Consider internal bracing
There are two approaches to bracing masonry walls under construction—external (traditional) and internal (well-established but not as often used). Both are engineered approaches. Using vertical rebar already existing in a wall provides resistance to lateral loads during construction. If the wall is engineered properly, this can reduce or eliminate the need for external bracing. (For more information, read the article, “Internal Bracing Design Guide for Masonry Walls Under Construction,” published by IMI at imiweb.org/wp-content/uploads/2015/11/IMIInternalBracingGuide.pdf.)
One must be mindful of the modular quality of concrete masonry. By laying out a structure to minimize cut blocks, labor and material may be saved. Where concrete masonry is exposed in the final structure, taking the block module into account optimizes the appearance of exposed block.
Structural masonry is a proven system employing cutting edge design tools to create cost-effective, modern structures at a competitive cost and on an efficient schedule. With an improved understanding of structural masonry systems, design and construction professionals can more effectively optimize building delivery and performance. (Special thanks to Diane Throop, PE, FASTM, FTMS, for her edits and review of this article.)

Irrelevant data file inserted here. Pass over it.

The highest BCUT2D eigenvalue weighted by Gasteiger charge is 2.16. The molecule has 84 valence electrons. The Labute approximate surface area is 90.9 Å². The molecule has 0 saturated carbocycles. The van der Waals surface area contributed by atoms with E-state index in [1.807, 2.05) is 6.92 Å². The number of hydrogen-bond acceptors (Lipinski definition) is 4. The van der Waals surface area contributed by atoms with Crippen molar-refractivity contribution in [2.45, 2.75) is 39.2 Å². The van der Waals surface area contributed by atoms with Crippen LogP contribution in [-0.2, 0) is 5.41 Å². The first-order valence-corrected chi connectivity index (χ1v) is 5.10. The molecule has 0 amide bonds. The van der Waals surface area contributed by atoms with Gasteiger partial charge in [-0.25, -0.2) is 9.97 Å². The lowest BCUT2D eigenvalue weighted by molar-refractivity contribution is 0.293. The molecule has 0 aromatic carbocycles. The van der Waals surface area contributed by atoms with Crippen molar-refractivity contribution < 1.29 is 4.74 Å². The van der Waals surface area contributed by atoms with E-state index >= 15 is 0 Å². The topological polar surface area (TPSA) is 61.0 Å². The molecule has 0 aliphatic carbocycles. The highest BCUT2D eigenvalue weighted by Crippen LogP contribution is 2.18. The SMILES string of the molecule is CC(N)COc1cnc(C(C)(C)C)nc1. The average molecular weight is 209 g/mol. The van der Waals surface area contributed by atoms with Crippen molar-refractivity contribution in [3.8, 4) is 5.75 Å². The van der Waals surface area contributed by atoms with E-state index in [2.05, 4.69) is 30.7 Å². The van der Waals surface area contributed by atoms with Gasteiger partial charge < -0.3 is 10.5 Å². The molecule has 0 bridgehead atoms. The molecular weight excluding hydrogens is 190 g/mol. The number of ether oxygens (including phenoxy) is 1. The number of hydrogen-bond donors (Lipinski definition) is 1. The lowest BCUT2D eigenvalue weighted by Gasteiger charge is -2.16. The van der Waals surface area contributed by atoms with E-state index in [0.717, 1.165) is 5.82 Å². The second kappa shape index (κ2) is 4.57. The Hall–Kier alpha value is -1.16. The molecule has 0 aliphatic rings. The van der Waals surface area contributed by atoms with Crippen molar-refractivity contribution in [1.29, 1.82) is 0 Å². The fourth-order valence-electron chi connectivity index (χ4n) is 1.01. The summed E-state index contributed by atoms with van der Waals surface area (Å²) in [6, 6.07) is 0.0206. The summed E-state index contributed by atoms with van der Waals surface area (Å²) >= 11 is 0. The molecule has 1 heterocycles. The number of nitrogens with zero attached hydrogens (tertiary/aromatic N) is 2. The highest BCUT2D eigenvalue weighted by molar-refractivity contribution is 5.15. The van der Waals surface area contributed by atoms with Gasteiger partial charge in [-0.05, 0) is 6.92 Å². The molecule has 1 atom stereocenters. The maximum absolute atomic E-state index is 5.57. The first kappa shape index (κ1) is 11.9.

Pat Conway, CSI, AIA, is the International Masonry Institute’s (IMI’s) director of education. He is a registered architect, with expertise in masonry rainscreen walls, air barriers, movement joints, flashing, jobsite troubleshooting, and contemporary masonry wall detailing. Conway has a degree in architecture from the University of Minnesota, and is an active member of both CSI and the American Institute of Architects (AIA). He can be reached at email@example.com.
Sam Rubenzer, PE, SE, is the founder of FORSE, a structural engineering design and consulting firm working with structural masonry coalitions in several states. With more than 18 years of industry experience, Rubenzer assists engineers with the designs on a variety of projects, building types, and software programs. Rubenzer has a bachelor’s in civil engineering from Marquette University and also a master’s in business administration from the University of Minnesota. Rubenzer can be reached via email at firstname.lastname@example.org.
David Sovinski is IMI’s national director of industry development. His experience includes masonry project manager, estimator, and architecture and technology teacher at Indiana University Purdue University Indianapolis (IUPUI). Sovinski has a degree in construction management from Purdue University. He can be contacted at email@example.com.